Wealthy Technocrats Are Subverting National Media

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TN Note: As rich tech titans become super-rich, they are buying up media outlets and transforming them into organs for technocrat propaganda. The geographic concentration is seen mostly in the Silicon Valley and Seattle, but the trend is unmistakable.

The rising tech oligarchy, having disrupted everything from hotels and taxis to banking, music and travel, is also taking over the content side of the media business. In the process, we might see the future decline of traditional media, including both news and entertainment, and a huge shift in media power away from both Hollywood and New York and toward the Bay Area and Seattle.

This shift is driven by several forces: the power of Internet-based communications, the massive amounts of money that have accumulated among the oligarchs and, perhaps most important, their growing interest in steering American politics in their preferred direction. In some cases, this is being accomplished by direct acquisition of existing media platforms, alliances with traditional firms and the subsidization of favored news outlets. But the real power of the emerging tech oligarchy lies in its control of the Internet itself, which is rapidly gaining preeminence in the flow of information.

This transition is being driven by the enormous concentration of wealth in a few hands, based mostly in metropolitan Seattle and Silicon Valley. In 2014, the media-tech sector accounted for five of the 10 wealthiest Americans. More important still, virtually all self-made billionaires under age 40 are techies. They are in a unique position to dominate discourse in America for decades to come.

In recent years, like Skynet in the “Terminator” series, the oligarchs have become increasingly aware of their latent power to shape both the news media and the political future. A prospectus for a lobbying group headed up by Mark Zuckerberg’s former Harvard roommate, suggests tech will become “one of the most powerful political forces.” The new group’s “tactical assets” include not only popularity and great wealth but the fact that “we control massive distribution channels, both as companies and individuals.”

In the past, more hardware-oriented companies provided the “pipelines” through which traditional media disseminated their products. But increasingly these industries are being subsumed by the oligarchs. On the hardware side, they seek to supplant the traditional telecommunications companies with their own series of global digital pipelines; at the same time they are looking to gain control over large parts of the entertainment, news and other media providers.

The transformation of media to online platforms has already precipitated an enormous shift from traditional advertising – largely seen on television, in movies and print media – to Silicon Valley-based companies. By 2013, Google’s ad revenue surpassed that of either newspapers or magazines.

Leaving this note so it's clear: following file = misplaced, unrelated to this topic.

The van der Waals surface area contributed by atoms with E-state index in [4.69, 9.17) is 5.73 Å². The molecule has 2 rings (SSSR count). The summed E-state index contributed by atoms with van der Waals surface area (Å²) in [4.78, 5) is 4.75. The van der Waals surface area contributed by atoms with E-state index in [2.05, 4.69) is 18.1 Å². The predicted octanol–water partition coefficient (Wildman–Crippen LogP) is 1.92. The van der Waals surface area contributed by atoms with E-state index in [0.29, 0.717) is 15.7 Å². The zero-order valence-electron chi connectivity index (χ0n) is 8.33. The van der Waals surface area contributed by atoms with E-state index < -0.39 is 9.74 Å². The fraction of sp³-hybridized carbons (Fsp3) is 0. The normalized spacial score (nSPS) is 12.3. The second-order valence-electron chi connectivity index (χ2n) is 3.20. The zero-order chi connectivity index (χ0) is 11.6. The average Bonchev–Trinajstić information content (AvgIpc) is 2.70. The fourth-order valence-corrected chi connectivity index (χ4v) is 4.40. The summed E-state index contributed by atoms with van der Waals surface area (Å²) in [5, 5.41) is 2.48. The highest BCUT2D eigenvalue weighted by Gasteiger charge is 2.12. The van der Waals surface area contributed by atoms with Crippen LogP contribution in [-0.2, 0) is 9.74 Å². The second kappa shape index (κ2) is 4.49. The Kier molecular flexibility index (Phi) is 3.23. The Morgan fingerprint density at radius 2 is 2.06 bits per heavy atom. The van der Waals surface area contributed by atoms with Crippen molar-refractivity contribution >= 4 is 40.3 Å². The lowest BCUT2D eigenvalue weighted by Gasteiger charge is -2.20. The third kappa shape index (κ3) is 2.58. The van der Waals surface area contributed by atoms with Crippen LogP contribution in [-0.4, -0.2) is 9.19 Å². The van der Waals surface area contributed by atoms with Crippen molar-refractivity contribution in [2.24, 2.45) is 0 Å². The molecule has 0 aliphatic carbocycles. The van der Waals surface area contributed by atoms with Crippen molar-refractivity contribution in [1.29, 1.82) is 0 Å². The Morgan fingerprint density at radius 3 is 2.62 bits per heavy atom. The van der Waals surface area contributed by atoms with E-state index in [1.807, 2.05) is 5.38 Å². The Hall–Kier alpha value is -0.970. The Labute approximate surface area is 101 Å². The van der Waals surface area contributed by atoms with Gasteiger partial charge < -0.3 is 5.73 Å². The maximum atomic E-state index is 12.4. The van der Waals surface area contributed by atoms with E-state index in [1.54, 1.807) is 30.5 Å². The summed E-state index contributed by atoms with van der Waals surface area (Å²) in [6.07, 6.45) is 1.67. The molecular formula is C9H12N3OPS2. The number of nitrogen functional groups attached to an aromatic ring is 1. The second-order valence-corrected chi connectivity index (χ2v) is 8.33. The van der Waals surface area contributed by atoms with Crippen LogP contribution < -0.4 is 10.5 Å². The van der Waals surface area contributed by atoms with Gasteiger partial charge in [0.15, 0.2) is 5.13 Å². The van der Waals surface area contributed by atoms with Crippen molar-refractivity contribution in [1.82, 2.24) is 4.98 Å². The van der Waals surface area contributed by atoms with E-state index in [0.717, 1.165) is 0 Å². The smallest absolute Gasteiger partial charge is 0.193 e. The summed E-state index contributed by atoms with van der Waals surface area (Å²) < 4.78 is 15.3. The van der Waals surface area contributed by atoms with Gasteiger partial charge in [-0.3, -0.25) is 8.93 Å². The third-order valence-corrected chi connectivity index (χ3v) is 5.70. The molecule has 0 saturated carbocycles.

This shift also previews a migration of geographic power from centers such as New York and Los Angeles and to the hubs of tech influence, most notably Silicon Valley-San Francisco and the Puget Sound area. Even as the new software-based media expanded over the past decade, traditional media such as newspapers, music, book and magazine publishing – all concentrated in the New York area – have atrophied. According to an analysis of Bureau of Labor Statistics data by Mark Schill of Praxis Strategy Group, periodical and newspaper publishing have lost some 250,000 jobs. Over the same time, Internet publishing and portals generated some 70,000 new positions, many of them in the Bay Area or Seattle.

To the new oligarchs, traditional media are holdovers from what one venture capitalist derisively called “the paper economy” that is destined to be swept away by the new digital aristocracy. As relatively young people – even Bill Gates is barely 60 – they will have the money, and the time, to disseminate their views both to the masses and the influential higher echelons.

One way to consolidate such influence – as happened with Gilded Age moguls like William Randolph Hearst – has been to buy up the former bastions of old media. Chris Hughes, a Facebook billionaire and Obama tech guru, has bought the venerable New Republic. Perhaps more importantly, the purchase of the Washington Post by Amazon’s Jeff Bezos, now the country’s fourth-richest person, has placed the tech oligarchy at the center of media in the nation’s capital.

Yet, over time, acquiring existing media may prove just a sideshow. Far more critical will be the growth of their own oligarch-controlled news media. Yahoo is the No. 1 news site in the U.S., with 110 million monthly viewers. Google News isn’t far behind, at No. 4, with 65 million users. Facebook, according to Pew, has emerged as the second-largest source of political news, after local television.

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